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Journalists under attack in Libya, Syria, and Yemen

(CPJ/IFEX) - New York, April 12, 2011 - The Committee to Protect Journalists called on Bahraini authorities to launch an immediate and thorough investigation into the death of a blogger while in state custody. Bahraini authorities, meanwhile, announced that they would file criminal charges against three senior editors at the Gulf kingdom's premier independent daily, continuing a months-long pattern of violence, harassment, and intimidation against journalists covering widespread civil unrest.

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Anti-press attacks were reported elsewhere in the region:

The Iranian government-owned Al-Alam, an Arabic language news station, said on April 5 that one of its correspondents in Libya has been in government custody since March 16. Lotfi Ghars, a Canadian national of Tunisian origin, was arrested while entering Libya from Tunisia, according to the same report. Al-Jazeera correspondent Lofti al-Messaoudi, who was released from custody April 3, told Al-Alam that he had heard Ghars' voice at the Tripoli jail while he was being held.

At least 18 journalists and media workers are missing or in government custody in Libya, CPJ research shows.

In Syria, authorities on Monday arrested Fayiz Sara, a prominent writer and regular contributor to Al-Hayat and As-Safir, among several other Arab newspapers, according to local and international news reports. Sara was taken from his home in Damascus and his whereabouts remained unknown, Agence France-Presse said. The arrest followed a meeting between Sara and Samira al-Mussalma, the recently-dismissed editor-in-chief of the government mouthpiece Tishrin, the London-based pan-Arab daily Al-Sharq al-Awsat reported on Sunday. Al-Mussalma was dismissed from her post over remarks to Al-Jazeera in which she called for an official investigation if security forces had violated an executive order against using live ammunition on protesters, according to Al-Jazeera.

Al-Arabiya correspondent Mohamed Zayd Mastou was detained on April 7. CPJ had previously reported that Mastou, a Syrian national who lived in Norway, had gone to Syria to cover the protests that began on March 15, citing a report by Al-Arabiya. Mastou's wife, Karen Fausto, has since informed CPJ that he had applied for political asylum in Norway in September 2009. His application was denied in December 2010, and he returned to Syria on February 15. Correcting initial reports, she said her husband had been detained on April 6.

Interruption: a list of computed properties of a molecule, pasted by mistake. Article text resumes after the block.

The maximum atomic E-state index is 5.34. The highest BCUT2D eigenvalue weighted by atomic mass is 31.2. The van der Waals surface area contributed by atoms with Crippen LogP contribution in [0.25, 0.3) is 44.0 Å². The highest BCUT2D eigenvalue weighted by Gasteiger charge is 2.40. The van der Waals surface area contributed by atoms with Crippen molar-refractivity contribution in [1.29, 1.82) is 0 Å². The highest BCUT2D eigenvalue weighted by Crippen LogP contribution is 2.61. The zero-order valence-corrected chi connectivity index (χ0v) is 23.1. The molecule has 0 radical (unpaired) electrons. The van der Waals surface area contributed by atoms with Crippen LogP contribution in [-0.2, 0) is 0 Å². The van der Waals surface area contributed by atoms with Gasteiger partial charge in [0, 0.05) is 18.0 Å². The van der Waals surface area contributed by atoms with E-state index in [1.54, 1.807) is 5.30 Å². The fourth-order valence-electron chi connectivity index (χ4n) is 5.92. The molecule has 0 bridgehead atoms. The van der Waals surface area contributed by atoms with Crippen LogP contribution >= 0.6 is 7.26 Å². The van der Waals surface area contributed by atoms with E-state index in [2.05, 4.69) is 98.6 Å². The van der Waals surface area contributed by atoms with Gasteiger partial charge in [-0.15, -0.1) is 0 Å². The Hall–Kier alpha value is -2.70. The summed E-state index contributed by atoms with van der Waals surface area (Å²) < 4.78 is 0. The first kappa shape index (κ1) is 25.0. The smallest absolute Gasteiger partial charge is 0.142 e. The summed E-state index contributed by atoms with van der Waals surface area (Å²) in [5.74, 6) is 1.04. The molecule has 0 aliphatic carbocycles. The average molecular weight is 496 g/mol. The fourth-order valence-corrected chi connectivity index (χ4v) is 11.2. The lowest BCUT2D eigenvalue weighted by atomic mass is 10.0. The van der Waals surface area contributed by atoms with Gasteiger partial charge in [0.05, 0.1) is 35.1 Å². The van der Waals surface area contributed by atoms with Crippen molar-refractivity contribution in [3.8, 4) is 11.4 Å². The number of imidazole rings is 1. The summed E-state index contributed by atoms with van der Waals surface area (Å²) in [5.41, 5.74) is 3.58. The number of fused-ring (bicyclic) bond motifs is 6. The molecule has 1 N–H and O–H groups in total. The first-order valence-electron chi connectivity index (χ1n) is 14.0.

In Yemen on Saturday, authorities arrested Fahd al-Tawil, a reporter for the independent daily Al-Oula, while he was covering anti-government protests in the capital Sana'a, the Yemeni Journalists' Syndicate said. Al-Tawil was held for two hours, during which he was physically assaulted. His shoulder was dislocated and his face and abdomen were bruised. Also on Saturday, Mohamad al-Shaybani, an Al-Oula distributor, was beaten by thugs while distributing copies of the paper in Sana'a, local journalists told CPJ.

On Saturday, Osama Ghalib, editor of the independent weekly Al-Nass, and reporter Mansur al-Jaradi received anonymous threats, Ghalib told CPJ. He said that an unidentified individual had made separate death threats over the phone to both journalists, also threatening to bomb the paper's offices. Ghalib told CPJ that the threats followed an article in the weekly's previous issue that reported on President Saleh's waning support in his native town of Sanhan, southeast of Sana'a.

To read the full press release, click here
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